Nov. 4, 2022
She launched a veggie and flower subscription service amidst a pandemic. But she says she’s not an entrepreneur.
MONROE, Wash. — Friendly Vang-Johnson doesn’t consider herself an entrepreneur. “I’m not very creative or business-oriented,” she insisted.
Except there’s this: Early in the pandemic, when farmer’s markets in this area closed, she launched a new community-supported agriculture system that provided a lifeline in the Hmong community.
It started with a Facebook post. At the request of a friend in Seattle, Vang-Johnson had volunteered to hand-deliver bouquets from Hmong flower farmers whose income had dried up. One day, she went online to post about the service. Buy one, get one free, she offered.
“Well, the post went viral,” she said. “I had hundreds of people messaging me asking for bouquets. I didn’t even know who they were or where they lived.”
The requests kept rolling in at such a rate that Vang-Johnson, a performance auditor for the federal government, couldn’t keep up with the deliveries. In need of another idea, the 44-year-old came up with one: She enlisted teenagers who needed to rack up 40 hours behind the wheel as part of their license test. It was a win-win, as they say in business. (But she’s not an entrepreneur, OK?)
The ad-hoc effort kept the Hmong community — an ethnic group originally from central China — afloat during the shutdown.
Dao Thao and her husband, Lia Ho, rent a 3.5-acre strip of land about a half hour outside of Seattle. On a day in September, their plots teemed with rows of dahlias, lavender, and ornamental cabbage, which Thao was readying for bouquets.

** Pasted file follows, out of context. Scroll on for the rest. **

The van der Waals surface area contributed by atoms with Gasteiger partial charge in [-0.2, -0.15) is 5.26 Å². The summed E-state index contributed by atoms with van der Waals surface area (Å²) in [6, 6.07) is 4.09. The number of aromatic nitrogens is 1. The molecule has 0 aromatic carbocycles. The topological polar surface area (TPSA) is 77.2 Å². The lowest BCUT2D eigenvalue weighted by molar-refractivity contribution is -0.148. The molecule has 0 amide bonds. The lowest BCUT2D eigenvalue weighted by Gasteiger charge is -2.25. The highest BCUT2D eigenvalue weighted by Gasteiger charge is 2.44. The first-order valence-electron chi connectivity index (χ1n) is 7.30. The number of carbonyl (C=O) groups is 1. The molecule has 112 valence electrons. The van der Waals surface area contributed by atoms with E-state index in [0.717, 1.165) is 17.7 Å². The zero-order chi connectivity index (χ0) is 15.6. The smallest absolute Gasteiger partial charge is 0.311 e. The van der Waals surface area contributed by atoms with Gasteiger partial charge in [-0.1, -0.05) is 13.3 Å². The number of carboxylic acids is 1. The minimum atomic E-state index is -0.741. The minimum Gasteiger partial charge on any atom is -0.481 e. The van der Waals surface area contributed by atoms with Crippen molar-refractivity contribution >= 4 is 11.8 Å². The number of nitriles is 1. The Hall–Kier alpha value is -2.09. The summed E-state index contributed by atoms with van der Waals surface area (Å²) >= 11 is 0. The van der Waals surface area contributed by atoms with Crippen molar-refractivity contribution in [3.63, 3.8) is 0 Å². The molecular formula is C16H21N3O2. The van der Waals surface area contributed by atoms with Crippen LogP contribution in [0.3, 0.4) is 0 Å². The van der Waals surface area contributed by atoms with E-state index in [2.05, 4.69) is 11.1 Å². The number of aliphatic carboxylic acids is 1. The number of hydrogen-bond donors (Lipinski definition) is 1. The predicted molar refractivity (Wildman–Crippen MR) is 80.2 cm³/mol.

Though many Hmong farmers made a living selling flowers at Seattle’s famed Pike Place Market, Thao and Ho were too new to the area to secure a stall, which are doled out by seniority. The family typically sold their flowers in small suburban farmer’s markets until that stream of income basically dried up overnight.
One day last summer, Friendly called with an order for 600 bouquets. “Lia assumed that was an order to be spread among the entire collective,” Vang-Johnson recalled. “And I said no, that’s just for your family.”
Today, Vang-Johnson works with a system of over 30 farms — all minority-owned — to offer a veggie and flower subscription service to customers in the Seattle area. It was innovation born out of necessity but is already proving to have staying power. Still, Vang-Johnson refused to take credit.
“This was just a crazy idea that emerged out of a crisis,” she said, “and now it’s evolved into a whole living, breathing entity that combines agricultural sustainability with social justice.”
After all, she’s not an entrepreneur.
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